Global Fund to Fight AIDS, TB and Malaria
The February 2005 federal budget allocated $140 million over two years to Canada's funding for the "Global Fund to Fight AIDS, Tuberculosis, and Malaria". The Global Fund is one of the most effective and cost-efficient ways to battle the three big killer diseases. Increasing Canada's contribution has been a major focus for RESULTS.
On World TB Day in March 2005, CIDA announced a $38 million increase in funding for the global fight against tuberculosis. $25 million of this will go to the Global TB Drug Facility, an innovative and effective mechanism to provide low-cost, high-quality TB drugs.
Largely due to continuing advocacy by RESULTS, Canada continues to be a world leader in the fight against TB, a fight which is now starting to show results. Canadian funding for TB has cured over 2 million patients over the last four years. Globally, the number of people receiving modern TB treatment has doubled since 2001. Most significantly, WHO has reported that global TB mortality is dropping for the first time.
On Africa Malaria Day in April 2005, CIDA announced $20 million for bed nets for bednets in sub-Saharan Africa. These funds will be used to purchase and distribute 2.5 million bednets to protect children and pregnant women from malaria. In most cases, distribution of bednets will be undertaken in conjunction with measles campaigns. This represents a tripling of Canada's funding for malaria, a major improvement and one due largely to RESULTS' advocacy. However, Canada still funds less than half its "fair share" of the global malaria financing gap. Much remains to be done.
Our malaria work has also had an impact at the World Bank, which in April 2005, released a draft of a major new global malaria strategy. We will continue to push for an appropriate level of attention to malaria from the world's largest development funder.
Globally, malaria, which some experts say kills more people than AIDS, now has a much higher profile than it had when we took it on as an issue over three years ago. Results Canada has been acknowledged for our malaria work by the Global Fund itself and it has also significantly increased its malaria funding.
Generic Medicines for poor countries
RESULTS Canada, in collaboration with other Canadian non-governmental organizations, called on Prime Minister Paul Martin and House of Commons Leaders to pass legislation that would amend the Patent Act and Food and Drugs Act that would permit export of low-cost generic drugs from Canada to developing countries where they are desperately needed. After one year of red tape and delay, Bill C-9 finally came into force on May 14, 2005. We will now monitor the impact of this landmark legislation, which is intended to improve access to desperately needed medicines in poor countries.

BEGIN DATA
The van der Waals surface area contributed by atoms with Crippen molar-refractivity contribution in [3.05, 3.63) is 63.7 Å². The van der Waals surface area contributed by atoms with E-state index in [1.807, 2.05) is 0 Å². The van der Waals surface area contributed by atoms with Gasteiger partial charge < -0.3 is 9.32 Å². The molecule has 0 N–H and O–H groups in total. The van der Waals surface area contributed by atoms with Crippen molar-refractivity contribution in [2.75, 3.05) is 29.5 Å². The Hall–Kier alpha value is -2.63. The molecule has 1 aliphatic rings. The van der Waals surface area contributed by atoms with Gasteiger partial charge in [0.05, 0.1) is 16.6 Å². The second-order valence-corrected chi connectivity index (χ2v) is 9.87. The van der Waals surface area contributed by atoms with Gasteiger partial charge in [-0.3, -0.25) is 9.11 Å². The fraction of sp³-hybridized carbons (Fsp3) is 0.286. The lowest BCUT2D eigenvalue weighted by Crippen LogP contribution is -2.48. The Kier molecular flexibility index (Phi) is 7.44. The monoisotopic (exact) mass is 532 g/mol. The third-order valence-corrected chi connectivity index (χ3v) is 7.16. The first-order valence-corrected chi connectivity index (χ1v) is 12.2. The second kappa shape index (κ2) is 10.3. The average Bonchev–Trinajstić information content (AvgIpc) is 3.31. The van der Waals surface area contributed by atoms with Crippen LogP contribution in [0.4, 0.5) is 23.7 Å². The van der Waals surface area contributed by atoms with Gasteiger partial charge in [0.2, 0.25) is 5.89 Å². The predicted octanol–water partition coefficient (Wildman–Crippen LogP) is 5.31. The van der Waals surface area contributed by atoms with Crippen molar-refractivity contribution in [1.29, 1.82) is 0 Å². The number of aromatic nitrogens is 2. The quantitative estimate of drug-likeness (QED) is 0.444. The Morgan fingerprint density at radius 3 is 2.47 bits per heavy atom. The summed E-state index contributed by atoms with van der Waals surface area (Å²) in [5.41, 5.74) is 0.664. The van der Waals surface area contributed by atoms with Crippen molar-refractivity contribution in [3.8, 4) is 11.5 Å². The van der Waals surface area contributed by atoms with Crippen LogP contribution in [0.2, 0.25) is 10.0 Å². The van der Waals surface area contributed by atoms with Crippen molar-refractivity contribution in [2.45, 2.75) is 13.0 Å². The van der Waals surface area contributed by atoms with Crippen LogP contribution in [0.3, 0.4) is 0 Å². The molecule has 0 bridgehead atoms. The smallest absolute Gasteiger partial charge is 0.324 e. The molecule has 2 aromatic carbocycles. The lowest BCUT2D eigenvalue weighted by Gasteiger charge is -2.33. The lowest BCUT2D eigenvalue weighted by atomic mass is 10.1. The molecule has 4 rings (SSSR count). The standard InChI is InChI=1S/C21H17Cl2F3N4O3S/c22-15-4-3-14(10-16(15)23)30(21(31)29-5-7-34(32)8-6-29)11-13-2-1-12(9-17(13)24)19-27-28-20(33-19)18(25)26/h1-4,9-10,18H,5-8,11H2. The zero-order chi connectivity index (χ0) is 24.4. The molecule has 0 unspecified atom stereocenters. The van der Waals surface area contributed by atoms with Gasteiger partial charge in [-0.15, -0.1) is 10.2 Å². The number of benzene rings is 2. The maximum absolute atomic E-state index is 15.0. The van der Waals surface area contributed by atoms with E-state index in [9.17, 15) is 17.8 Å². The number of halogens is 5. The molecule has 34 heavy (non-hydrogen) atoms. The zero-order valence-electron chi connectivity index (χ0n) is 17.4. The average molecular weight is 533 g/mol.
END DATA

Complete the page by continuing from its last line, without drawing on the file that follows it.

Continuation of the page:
In April 2005, CIDA announced $24 million to support basic education in Nicaragua and Kenya. Currently, Canada provides about 70% of its "fair share" of the global basic education financing gap. We will continue to work with our NGO partners to increase funding basic education, and in particular to call for more funding to support the removal of user fees, which are the single biggest barrier to poor children attending school.
RESULTS Canada gathered and sent letters from 102 Canadian Members of Parliament in 2005 to the heads of international financial institutions (including the World Bank, UNDP and regional development banks) requesting that the institutions give higher priority to microcredit in their poverty reduction efforts. Microcredit involves loans of as little as $50 to support small self-employed businesses, mostly run by women. These loans have a repayment rate of 98% or better, and this has proven to be one of the most effective ways of helping the poorest people on earth to lift themselves out of extreme poverty.
We have repeatedly campaigned for immunization since the early 1990's. The Canadian International Immunization Initiative (CIII) we helped create will continue until at least 2008. According to UNICEF, it saves at least 250,000 children each year from death due to preventable diseases such as measles, tetanus, whooping cough and polio.
As often happens, good existing programs attract extra funding. The February 2005 federal budget provided an extra $160 million boost for the Global Alliance for Vaccines and Immunization (GAVI), and $42 million for the Global Polio Eradication Initiative. These are significant amounts, and Canada is now among the world leaders in support for immunization. This may not have happened without our earlier work, which reversed the cancellation of CIDA's main immunization initiative in 1997-98, and helped double CIDA's immunization funding in 2003.
Homelessness in Canada
In February 2005, Prime Minister Paul Martin finally recreated the Ministry of Housing and allocated $1.6 billion in new money over the next two years for affordable housing, including aboriginal housing. This is more federal housing money than we saw in the previous decade, and it could mean more than 800 new units in Vancouver alone. However, it is still a long way from the minimum federal contribution of $2 billion per year that will be required to solve the housing crisis.